This is not to say that there is any one simple solution. Twitter user Michael Deibert, who on October 8 posted a thread in which he garnered several Haitian friends’ views regarding the impending deployment of foreign troops to the country — “from relatively well-off bourgeois to people who have had the flee the violence of the baz in the quartiers populaires” — noted that “there are a range of opinions about the possibility.”

Meanwhile, even as the United States authorised its direct-hire personnel and their families to leave Haiti amidst the unrest, Secretary of State Anthony Blinken has been pledging his country's support for returning “stability” to Haiti, claiming, “International support is crucial to secure a more stable, democratic, and prosperous future for Haiti”:

His efforts are being countered by a few senators and members of Congress who have petitioned President Joe Biden to reconsider his administration's approach:

It was a call that was echoed by several members of the Haitian diaspora, as well as religious and human rights advocates. Notably, Dan Foote, the US special envoy for Haiti, last year resigned over what he called an “inhumane, counterproductive decision to deport thousands of Haitian refugees” from the US-Mexico border. He maintains that US policy towards Haiti is “deeply flawed”:

Several tweets underscored his perspective:

Economist and policy specialist Jeffsky Poincy added:

JR Gaillot agreed:

Foote went head-to-head with US Secretary of State Blinken, who spoke about human rights in the context of a Russia-related tweet:

In a similar vein, Crystal Haynes wondered why other members of the Caribbean Community (CARICOM) of which Haiti is a part, have not acted as advocates on its behalf:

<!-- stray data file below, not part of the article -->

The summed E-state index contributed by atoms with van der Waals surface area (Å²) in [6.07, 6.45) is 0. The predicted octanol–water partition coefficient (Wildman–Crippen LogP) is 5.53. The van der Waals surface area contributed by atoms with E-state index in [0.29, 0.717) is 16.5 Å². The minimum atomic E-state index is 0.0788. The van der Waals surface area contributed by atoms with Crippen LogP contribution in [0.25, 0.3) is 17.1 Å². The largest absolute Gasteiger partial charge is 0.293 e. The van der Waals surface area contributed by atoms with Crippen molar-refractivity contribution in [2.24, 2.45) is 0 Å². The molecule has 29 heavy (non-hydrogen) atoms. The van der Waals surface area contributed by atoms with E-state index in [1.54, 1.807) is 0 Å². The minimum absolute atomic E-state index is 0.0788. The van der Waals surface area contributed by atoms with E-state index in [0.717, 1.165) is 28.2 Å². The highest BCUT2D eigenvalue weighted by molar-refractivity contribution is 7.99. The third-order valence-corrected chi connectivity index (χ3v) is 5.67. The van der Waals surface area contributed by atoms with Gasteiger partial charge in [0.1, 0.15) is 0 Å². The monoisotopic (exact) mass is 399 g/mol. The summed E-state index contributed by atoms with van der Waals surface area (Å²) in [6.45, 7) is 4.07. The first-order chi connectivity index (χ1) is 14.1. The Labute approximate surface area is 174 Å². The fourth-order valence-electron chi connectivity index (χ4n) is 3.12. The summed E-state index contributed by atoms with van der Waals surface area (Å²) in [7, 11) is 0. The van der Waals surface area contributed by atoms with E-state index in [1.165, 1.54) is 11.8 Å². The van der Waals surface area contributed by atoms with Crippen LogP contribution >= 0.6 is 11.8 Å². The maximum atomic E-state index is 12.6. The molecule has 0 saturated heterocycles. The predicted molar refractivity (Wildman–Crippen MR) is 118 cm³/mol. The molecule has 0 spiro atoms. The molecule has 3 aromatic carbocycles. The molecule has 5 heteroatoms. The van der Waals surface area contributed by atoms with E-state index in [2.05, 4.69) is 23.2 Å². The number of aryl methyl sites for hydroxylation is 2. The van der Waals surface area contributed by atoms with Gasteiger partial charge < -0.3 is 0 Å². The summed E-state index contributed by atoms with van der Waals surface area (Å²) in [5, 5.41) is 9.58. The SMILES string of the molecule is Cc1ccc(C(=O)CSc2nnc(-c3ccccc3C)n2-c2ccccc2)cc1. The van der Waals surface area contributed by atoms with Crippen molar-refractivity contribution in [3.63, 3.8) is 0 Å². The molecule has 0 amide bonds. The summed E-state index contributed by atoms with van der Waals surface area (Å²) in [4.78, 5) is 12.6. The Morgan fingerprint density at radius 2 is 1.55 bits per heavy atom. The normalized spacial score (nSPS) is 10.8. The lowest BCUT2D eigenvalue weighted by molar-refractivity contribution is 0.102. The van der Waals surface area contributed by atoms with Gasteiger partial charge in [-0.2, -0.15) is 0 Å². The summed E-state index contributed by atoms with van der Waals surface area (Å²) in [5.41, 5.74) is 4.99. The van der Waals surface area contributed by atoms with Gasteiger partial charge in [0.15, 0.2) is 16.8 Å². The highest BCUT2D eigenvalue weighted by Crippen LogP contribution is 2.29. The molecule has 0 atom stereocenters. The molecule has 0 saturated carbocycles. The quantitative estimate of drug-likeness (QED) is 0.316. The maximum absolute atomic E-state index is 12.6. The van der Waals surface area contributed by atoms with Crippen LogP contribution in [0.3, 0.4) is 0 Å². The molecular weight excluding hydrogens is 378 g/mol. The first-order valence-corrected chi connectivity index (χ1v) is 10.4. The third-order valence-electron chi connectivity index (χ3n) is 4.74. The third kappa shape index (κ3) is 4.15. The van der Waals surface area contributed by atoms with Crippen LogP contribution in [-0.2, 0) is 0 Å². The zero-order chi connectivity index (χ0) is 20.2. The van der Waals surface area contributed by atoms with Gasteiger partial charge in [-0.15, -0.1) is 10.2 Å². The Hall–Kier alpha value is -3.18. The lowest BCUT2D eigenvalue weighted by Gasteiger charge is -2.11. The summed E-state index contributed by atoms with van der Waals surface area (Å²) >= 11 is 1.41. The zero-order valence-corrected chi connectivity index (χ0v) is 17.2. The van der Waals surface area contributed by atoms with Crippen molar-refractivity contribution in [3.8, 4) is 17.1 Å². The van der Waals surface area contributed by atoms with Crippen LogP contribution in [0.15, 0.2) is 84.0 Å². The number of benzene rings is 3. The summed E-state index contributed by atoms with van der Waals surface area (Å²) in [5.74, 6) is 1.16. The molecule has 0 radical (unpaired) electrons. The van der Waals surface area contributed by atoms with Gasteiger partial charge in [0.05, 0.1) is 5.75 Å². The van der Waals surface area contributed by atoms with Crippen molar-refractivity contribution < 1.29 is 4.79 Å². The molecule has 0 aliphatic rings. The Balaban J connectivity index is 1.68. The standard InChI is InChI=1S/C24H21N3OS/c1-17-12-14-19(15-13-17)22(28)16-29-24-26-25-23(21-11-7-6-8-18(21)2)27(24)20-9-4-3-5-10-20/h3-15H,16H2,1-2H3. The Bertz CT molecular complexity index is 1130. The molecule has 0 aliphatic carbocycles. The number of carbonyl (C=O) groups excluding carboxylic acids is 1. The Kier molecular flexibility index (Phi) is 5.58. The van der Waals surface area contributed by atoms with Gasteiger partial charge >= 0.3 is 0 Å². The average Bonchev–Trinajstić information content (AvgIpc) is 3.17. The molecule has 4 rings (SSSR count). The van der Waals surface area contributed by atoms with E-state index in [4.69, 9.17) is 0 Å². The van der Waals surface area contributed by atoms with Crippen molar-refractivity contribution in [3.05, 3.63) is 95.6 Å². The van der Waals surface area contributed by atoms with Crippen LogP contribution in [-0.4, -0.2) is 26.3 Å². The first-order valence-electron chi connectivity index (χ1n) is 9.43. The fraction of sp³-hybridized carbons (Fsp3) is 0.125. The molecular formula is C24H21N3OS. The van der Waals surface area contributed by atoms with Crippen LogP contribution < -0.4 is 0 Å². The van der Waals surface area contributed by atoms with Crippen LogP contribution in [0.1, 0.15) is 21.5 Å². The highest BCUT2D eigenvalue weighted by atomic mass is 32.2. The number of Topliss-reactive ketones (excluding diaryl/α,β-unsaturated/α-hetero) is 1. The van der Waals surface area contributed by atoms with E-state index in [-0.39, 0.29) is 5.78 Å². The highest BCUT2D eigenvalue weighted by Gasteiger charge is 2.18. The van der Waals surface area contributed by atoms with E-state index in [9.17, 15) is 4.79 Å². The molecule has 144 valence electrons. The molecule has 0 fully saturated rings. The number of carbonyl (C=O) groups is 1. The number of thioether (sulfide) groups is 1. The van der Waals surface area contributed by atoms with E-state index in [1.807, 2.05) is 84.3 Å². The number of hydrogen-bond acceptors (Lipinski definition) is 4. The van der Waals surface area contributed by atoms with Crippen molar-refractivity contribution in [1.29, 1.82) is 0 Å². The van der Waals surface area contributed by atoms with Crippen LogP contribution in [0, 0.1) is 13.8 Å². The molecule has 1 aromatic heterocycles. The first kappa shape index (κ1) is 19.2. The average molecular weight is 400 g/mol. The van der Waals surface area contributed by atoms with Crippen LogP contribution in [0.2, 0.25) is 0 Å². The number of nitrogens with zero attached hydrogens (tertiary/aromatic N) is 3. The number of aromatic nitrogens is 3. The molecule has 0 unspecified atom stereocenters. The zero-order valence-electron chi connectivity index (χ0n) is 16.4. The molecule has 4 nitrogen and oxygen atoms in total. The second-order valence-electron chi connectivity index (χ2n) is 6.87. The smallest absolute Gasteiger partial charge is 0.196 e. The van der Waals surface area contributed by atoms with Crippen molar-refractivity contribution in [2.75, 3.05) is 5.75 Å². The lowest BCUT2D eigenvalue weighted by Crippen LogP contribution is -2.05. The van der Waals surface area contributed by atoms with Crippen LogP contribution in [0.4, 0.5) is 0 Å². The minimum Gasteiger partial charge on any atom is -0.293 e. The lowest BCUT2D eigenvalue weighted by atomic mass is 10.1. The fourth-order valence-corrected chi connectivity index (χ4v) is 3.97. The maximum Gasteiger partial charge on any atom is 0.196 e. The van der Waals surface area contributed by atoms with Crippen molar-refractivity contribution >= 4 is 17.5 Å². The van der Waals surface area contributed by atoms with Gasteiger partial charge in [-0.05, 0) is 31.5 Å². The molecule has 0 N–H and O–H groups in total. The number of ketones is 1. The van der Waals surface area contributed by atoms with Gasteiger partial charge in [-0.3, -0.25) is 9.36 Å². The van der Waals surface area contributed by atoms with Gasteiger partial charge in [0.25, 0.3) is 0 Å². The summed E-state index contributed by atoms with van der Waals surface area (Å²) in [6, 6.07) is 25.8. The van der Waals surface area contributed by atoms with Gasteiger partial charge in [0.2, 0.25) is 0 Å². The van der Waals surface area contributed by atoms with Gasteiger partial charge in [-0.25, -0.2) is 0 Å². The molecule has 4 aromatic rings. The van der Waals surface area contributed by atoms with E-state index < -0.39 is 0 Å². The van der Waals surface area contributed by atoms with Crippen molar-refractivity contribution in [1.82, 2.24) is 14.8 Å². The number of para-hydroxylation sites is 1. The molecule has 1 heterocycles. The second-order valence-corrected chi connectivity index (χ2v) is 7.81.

In a LinkedIn article that Johnny Celestin shared on Twitter, he suggested, “First, Haitians must acknowledge that Haiti’s problems are for Haitians to solve.” He also noted that the Core Group has “no credibility” in Haiti. A better option, he thought, would to be work more closely with CARICOM, “especially with Jamaica, [which has] a long history of dealing with gangs in their own country”:

To answer the question of what to do, one should consider the Haitian proverb that says ‘Lè labouyi cho, ou manje-l a rebò.’ When the porridge is hot, one eats it on the side [meaning] when faced with a complex problem, the best approach is to break it down into smaller pieces. In Haiti's complex puzzle, the smallest piece is to […] resolve the insecurity crisis and lay the foundation for a more fair society. […]

The first phase is to mobilize the country’s human and financial human resources. The second is to strengthen the public finances and other key institutions such as the judicial branch and the electoral council. The third is to consolidate its gains to move toward a national dialogue and elections.

As Haiti braces itself for more potential violence, it continues to grapple with the fact that the power of self-determination, which is what every country wants, is what its own society has been repeatedly denied.